Exam cheats


WE totally concur with the earnest appeal by the National Action for Quality Education in Zambia (NAQEZ) that unless Government takes special measures to eradicate the scourge of examination leakages the entire Zambian educational system would soon be turned into a gigantic sham.

The revelation by the non-governmental organization that Zambia tops the list of exam fraudsters in Southern Africa should shake the public and private educationalists to the core because we are deliberately allowing a situation where very soon no country in the world will accept any certificate or qualification issued in Zambia.

It also follows that Zambian graduates, including medical doctors, accountants, engineers and lawyers, would not be allowed to practice outside this country and any authoritative academic or research paper written by any one of them would not be worth the paper it is written on.

Reaching this point would spell dire consequences for the country and the future of our academic and training institutions such as universities, colleges and hospitals. It means no-one, including Zambians, would trust anyone claiming to be a qualified professional because they would all be regarded as quacks.

And the problem starts from primary and secondary schools where teachers have conspired to help pupils cheat the system by either writing the examinations for them or leaking exam papers to candidates, some of whom invent all sorts of schemes to carry exam answers into the examination room.

Several headmasters and teachers have been prosecuted over the past few years for accepting bribes to help candidates pass exams fraudulently. Some have been arrested breaking into school strong rooms to steal examination papers to sell to candidates and their sponsors.

The saddest part is that while commendable efforts have been made by various stakeholders to educate and sensitize the public, especially learners, on the grave consequences of this practice, examination leakage cases are mounting each year.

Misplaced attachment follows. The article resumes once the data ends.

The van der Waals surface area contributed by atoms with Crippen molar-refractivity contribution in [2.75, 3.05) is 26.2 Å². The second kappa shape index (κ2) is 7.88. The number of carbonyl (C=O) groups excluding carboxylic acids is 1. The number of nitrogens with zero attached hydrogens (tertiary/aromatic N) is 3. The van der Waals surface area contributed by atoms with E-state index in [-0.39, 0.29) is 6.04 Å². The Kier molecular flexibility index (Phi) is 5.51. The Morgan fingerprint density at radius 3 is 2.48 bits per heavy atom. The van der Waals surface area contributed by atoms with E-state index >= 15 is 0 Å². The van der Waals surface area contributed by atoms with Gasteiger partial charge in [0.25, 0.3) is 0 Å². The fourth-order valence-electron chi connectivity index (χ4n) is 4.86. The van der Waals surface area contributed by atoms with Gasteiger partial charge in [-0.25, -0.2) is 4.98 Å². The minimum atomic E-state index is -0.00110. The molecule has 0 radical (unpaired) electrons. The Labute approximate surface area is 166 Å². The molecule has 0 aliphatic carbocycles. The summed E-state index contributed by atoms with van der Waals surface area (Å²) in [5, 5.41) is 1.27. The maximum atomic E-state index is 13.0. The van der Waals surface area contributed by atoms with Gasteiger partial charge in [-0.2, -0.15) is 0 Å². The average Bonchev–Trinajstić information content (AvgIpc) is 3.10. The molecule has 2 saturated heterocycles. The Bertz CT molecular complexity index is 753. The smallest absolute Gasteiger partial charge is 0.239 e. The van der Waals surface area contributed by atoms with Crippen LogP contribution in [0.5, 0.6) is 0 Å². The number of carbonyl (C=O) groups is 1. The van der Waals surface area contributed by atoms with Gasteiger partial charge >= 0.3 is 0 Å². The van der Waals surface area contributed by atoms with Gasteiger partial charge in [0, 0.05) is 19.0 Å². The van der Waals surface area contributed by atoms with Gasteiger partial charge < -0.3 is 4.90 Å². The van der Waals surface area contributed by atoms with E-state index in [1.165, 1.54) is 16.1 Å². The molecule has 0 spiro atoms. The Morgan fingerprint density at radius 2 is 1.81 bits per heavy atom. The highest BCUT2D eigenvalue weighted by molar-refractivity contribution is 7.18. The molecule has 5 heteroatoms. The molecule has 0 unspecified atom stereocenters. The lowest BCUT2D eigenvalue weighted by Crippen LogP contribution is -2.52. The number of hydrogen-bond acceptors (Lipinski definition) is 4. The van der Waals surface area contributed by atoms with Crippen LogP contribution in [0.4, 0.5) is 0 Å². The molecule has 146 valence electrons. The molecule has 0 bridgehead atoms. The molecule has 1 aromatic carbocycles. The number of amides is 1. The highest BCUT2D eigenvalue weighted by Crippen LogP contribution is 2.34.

Now we hear even college lecturers and university professors award fake certificates, diplomas and degrees to undeserving candidates at a fee or to repay a sexual favour.

What is the national risk of such an individual holding a qualification he or she does not deserve? What if he or she is a doctor, nurse or electrician? The consequences would be too ghastly to contemplate.

No doubt it has now become imperative that Zambians must unite as a country to fight this scourge which is slowly rendering our educational system valueless. Exam cheating is corruption of the worst kind; a major white-collar crime.  It robs the nation of its future anchored on education as the catalyst for development in all spheres of human endeavor.

Education is the equalizer and basis for all human advancement. Anyone who tampers with the country’s quality of education is a killer and traitor.

We encore the warning by NAQEZ to the people of Zambia that examinations are just not annual events but they are important landmarks in the lives of learners, parents and society as a whole. They are critical assessment tools that gauge the knowledge, skill and ability of an individual to be regarded locally and internationally as qualified.

Without this barrier which separates the refined human product from the chaff, Zambia’s entire educational system would lose credibility in the eyes of the world. This would not only make the country a laughing stock but render its citizens academically inferior and unreliable.

The Government, through the Ministry of Education and Examinations Council of Zambia, must put in place stringent measures to protect exam papers and safeguard the interests of the genuine learner who passes by their own effort.

Otherwise, the billions of Kwacha we budget for our education each year would be a waste.

Categorized | Editorial

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